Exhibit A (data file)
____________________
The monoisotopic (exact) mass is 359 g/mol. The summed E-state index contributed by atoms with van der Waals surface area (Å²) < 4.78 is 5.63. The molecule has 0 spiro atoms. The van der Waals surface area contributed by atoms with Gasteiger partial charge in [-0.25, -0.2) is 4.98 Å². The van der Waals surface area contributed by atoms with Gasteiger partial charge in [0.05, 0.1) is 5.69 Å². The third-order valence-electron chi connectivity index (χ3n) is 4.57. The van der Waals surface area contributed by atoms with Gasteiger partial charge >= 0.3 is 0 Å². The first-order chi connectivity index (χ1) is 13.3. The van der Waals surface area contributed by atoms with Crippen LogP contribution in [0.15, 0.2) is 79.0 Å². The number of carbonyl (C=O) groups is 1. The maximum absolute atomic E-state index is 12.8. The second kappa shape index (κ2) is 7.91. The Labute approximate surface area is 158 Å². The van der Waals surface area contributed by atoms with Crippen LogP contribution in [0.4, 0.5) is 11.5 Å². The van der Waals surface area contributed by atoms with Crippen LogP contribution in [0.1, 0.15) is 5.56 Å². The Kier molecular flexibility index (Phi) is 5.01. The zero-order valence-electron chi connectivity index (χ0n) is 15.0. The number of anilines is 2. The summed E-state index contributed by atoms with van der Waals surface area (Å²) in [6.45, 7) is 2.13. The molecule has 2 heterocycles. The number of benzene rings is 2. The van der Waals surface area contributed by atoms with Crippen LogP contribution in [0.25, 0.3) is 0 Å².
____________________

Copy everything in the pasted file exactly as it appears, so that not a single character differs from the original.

The monoisotopic (exact) mass is 359 g/mol. The summed E-state index contributed by atoms with van der Waals surface area (Å²) < 4.78 is 5.63. The molecule has 0 spiro atoms. The van der Waals surface area contributed by atoms with Gasteiger partial charge in [-0.25, -0.2) is 4.98 Å². The van der Waals surface area contributed by atoms with Gasteiger partial charge in [0.05, 0.1) is 5.69 Å². The third-order valence-electron chi connectivity index (χ3n) is 4.57. The van der Waals surface area contributed by atoms with Gasteiger partial charge >= 0.3 is 0 Å². The first-order chi connectivity index (χ1) is 13.3. The van der Waals surface area contributed by atoms with Crippen LogP contribution in [0.15, 0.2) is 79.0 Å². The number of carbonyl (C=O) groups is 1. The maximum absolute atomic E-state index is 12.8. The second kappa shape index (κ2) is 7.91. The Labute approximate surface area is 158 Å². The van der Waals surface area contributed by atoms with Crippen LogP contribution in [0.4, 0.5) is 11.5 Å². The van der Waals surface area contributed by atoms with Crippen LogP contribution in [0.1, 0.15) is 5.56 Å². The Kier molecular flexibility index (Phi) is 5.01. The zero-order valence-electron chi connectivity index (χ0n) is 15.0. The number of anilines is 2. The summed E-state index contributed by atoms with van der Waals surface area (Å²) in [6.45, 7) is 2.13. The molecule has 2 heterocycles. The number of benzene rings is 2. The van der Waals surface area contributed by atoms with Crippen LogP contribution in [0.25, 0.3) is 0 Å².